The Power of Words

The Power of WordsThe use of words is the most common subject that comes up in my consulting room. This is a difficult subject to write about, because words get tangled up with the emotions as well as with a person’s mental activity.

With words, we compliment and praise one another. Our words can be comforting, helpful, supportive, instructive–revealing all those good things that are on our minds.

On the other hand, words can cut, hurt, or tear someone up without leaving a mark. Words can be used to deceive, mislead, or conceal what is on your mind.

  • They speak falsehood to one another; with flattering lips…they speak (Psalm 12:2).
  • The tongue is a deadly arrow; it speaks deceit; with his mouth one speaks peace to his neighbor, but inwardly he sets an ambush for him (Jeremiah 9:8).
  • Do you see a man who is hasty in his words? There is more hope for a fool than for him (Proverbs 29:20).

Many people have long ago forgotten the spankings received as a child but can recall vividly some of the tongue lashings and hostile criticisms received along the way.

Married couples who seek counsel have long ago forgotten the tender words exchanged between themselves but can easily recall some of the stinging, sarcastic, critical, deceptive words that seem to weld themselves on their minds. As the Bible puts it:

  • “He who guards his mouth and his tongue, guards his soul from troubles” (Proverbs 21:23).
  • “And I say to you, that every careless word that men shall speak, they shall render account for it in the day of judgment. For by your words you shall be justified, and by your words you shall be condemned” (Matthew 12:36-37).
  • “He who gives an answer before he hears, it is folly and shame to him” (Proverbs 18: 13).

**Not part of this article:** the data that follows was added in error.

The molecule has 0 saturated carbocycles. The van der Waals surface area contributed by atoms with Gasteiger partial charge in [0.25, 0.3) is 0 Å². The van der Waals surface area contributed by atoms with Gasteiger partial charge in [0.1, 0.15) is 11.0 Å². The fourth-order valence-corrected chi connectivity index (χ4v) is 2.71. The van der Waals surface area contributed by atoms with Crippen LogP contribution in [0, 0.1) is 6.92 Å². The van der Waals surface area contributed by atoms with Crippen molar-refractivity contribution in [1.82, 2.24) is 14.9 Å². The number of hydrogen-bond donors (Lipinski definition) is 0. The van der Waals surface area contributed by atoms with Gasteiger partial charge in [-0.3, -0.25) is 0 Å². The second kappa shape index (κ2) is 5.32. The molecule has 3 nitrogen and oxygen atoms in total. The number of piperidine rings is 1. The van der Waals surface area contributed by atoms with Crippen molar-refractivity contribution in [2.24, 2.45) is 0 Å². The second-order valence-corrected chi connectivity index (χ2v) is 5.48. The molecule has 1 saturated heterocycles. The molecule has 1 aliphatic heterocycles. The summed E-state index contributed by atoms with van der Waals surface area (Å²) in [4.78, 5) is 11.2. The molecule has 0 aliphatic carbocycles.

• “If anyone thinks himself to be religious, and yet does not bridle his tongue but deceives his own heart, this man’s religion is worthless” (James 1:26).

The Bible makes it clear that hasty words, a fiery tongue, concealing your true thoughts, complaining, slandering, lying, and deceit, are unacceptable to God. Your own sense of self-respect depends in part on your knowledge of how you manage your own words.

The positive use of our words does not imply a spineless person who has no opinions or takes no action. We are surrounded by responsibility for employees, fellow laborers, family members, and friends. Frequently, everyone must deal with the evil intentions of other people.

Jesus, when instructing His disciples, taught them:

Be on your guard! If your brother sins, rebuke him. . . and if he sins against you seven times a day, and returns to you seven times, saying, ‘I repent,’ forgive him” (Luke 17:3-4).

In his second letter to Timothy, Paul instructed him:

Preach the word: be ready in season, and out of season; reprove, rebuke, exhort, with great patience and instruction” (2 Timothy 4:2).

So, along with David the psalmist, a good objective for anyone can be as he stated it:

Let the words of my mouth, and the meditation of my heart be acceptable in Thy sight, 0 LORD, my rock and my redeemer” (Psalm 19:14).

Some tips:

1. When you are aware that someone has something against you, it’s your move. Jesus says:

“If therefore you are presenting your offering at the altar, and there remember that you brother has something against you, leave your offering there before the altar, and go your way; first be reconciled to your brother, and then come and present your offering” (Matthew 5:23-24).

2. When you have something against someone else, it’s your move. Jesus says again:

If your brother sins, go and reprove him in private; if he listens to you, you have won your brother. But if he does not listen to you, take one or two more with you, so that by the mouth of two or three witnesses every fact may be confirmed. And if he refuses to listen to them, tell it to the church; and if he refuses to listen even to the church, let him be to you as a Gentile and a tax-gatherer” (Matthew 18:15-17).

What is Jesus saying? Simply that whether you have something against someone, or someone has something against you–either way, it’s your move to go to that person and go out of your way to attempt a reconciliation.

If you use the Bible as your guide for your choice of words, you are on the road to Christlikeness.

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This is an excerpt of Chapter 6 from Dr. Brandt’s book I Want Happiness Now!